Washington Dulles International Airport last month became joined the ranks of U.S. airports where some travelers boarding international flights submit to facial-recognition scans before boarding their planes. Dulles, which handled about 7.7 million international passengers in 2017, is currently one of 14 airports around the country participating in a Customs and Border Patrol pilot project in which people flying to another country are only permitted to board after photographs taken at their departure gate is successfully matched with their passport or visa photos.
The new screening procedure, along with digitizing security processes, is meant to speed up boarding by freeing up gate attendants from manually reviewing every passenger’s passport.
But while other airports participating in CBP’s pilot program acquired screening technology from commercial vendors, the Metropolitan Washington Airports Authority, which operates Dulles and and nearby Washington Reagan National Airport, found that adopting the same scanning equipment would bust its budget by requiring entire physical reconfigurations of its gates. Instead, it turned to its in-house technology team to develop a more affordable solution that could be quickly deployed.
The result is a system airport officials are calling VeriScan, which is now in use at four Dulles gates operated by Air France, KLM, SAS and United Airlines. Since its Aug. 20 introduction, the system has processed more than 9,100 passengers on 38 flights bound for Amsterdam, Copenhagen and London, with a 98.5 percent match rate. And VeriScan, which looks like little more than an iPad-on-a-stick, could be coming to airports beyond Washington as MWAA attempts to sell the technology to its counterparts in other cities.
It’s also made Dulles a rarity among airports participating in the CBP pilot by introducing the system with multiple carriers. While CBP eventually wants all passengers departing or entering the United States to go through biometric screenings, how exactly to implement the new procedure has been left to individual airports and airlines.
At many other airports in the program, it’s the airlines taking the lead: Orlando International Airport, for instance, installed its first scanners just with British Airways ; Lufthansa was first carrier at Los Angeles International Airport to deploy facial scanners, beginning with flights to Frankfurt and Munich.
But in those instances, the airlines acquired the facial-recognition technology from vendors with which they had longstanding relationships. When it came to outfitting Dulles, MWAA Chief Information Office Goutam Kundu said he wanted to create a solution that could be used by any one of the airport’s 31 carriers.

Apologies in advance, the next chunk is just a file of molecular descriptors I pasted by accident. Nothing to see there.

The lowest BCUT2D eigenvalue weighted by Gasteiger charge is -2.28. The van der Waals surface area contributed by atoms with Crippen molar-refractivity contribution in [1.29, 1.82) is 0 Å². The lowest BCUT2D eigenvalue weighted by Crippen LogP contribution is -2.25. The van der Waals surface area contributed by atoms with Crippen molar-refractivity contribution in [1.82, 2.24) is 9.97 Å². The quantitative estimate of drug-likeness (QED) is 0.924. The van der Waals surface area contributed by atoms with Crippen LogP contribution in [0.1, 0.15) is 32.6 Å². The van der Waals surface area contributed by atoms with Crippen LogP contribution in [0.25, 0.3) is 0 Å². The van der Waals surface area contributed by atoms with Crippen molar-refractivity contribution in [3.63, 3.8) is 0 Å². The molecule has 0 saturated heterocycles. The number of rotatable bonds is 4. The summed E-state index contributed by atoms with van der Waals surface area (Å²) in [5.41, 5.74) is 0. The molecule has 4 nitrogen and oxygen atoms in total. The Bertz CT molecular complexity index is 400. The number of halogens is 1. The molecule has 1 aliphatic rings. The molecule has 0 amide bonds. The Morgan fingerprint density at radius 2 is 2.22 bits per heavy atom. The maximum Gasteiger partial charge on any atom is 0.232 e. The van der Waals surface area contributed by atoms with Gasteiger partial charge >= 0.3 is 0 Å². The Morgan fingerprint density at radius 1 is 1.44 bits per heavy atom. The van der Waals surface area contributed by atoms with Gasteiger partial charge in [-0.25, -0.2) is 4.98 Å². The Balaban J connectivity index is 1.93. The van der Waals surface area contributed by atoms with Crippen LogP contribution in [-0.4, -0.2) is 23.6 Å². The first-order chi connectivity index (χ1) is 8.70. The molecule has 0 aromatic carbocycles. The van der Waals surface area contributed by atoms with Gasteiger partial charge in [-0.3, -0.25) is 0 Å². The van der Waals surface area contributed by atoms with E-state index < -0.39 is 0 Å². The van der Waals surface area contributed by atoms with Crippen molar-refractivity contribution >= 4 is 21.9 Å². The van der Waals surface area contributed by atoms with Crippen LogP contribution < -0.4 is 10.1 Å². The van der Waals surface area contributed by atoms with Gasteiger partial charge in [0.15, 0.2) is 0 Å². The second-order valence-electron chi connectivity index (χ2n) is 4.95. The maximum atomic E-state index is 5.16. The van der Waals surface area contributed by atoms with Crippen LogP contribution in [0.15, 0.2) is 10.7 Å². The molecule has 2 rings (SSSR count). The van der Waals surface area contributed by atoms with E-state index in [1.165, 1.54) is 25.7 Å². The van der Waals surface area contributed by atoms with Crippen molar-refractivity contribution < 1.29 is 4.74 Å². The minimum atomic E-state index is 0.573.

“We noticed there was no cookie cutter approach,” Kundu told StateScoop. “The solutions from the industry required us to re-engineer our gates. They needed fancy gate control systems. There were too many moving parts and I was worried about managing operation expenses.”
Kundu, a former CIO of the U.S. Mint who joined the airport authority in 2013, turned to his MWAA Labs team, a group of programmers he hired to develop technology solutions to aviation-related challenges. One of its first products was an in-house bar-code-based mobile app for custodians at Dulles and National to keep track of restroom maintenance. It’s also created similar systems for electrical inspections and emergency notifications.
For facial recognition scanners, Kundu’s team realized that rather than bear the cost of customizing every gate to each airline’s specifications, it could build an adaptable solution from commercially available technology. The VeriScan system is essentially a 12-inch iPad mounted on a post, connected wirelessly to a cloud server where passengers’ photos taken at the gate are matched against passport and visa images in CBP’s database. Andrew Trull, an airport spokesman, said each setup costs about one-tenth of what it would cost to reconfigure an entire gate, but that it’s still designed to be flexible to individual airlines’ boarding processes.
“We did not want to dictate the boarding protocols to every airline,” Goutam said. The only hardware required where VeriScan is being used, he added, is a “power plug to charge each iPad, rather than equipment under the floor.”
Because the system is relatively light compared to other platforms, Goutam said it will be adaptable for arrivals as CBP deploys facial recognition scanning at entry gates.
“CBP has these biometric programs evolving,” he said. “We needed to have to be able to meet these requirements as they evolve.”
It’s also a potential moneymaker for MWAA, which has published marketing materials advertising VeriScan as the “quickest path to meeting U.S. Customs biometric exit compliance standards.” Pilot programs are already scheduled in Dallas-Fort Worth and Boston, Goutam and Trull said, with Tampa, Florida also interested in trying it.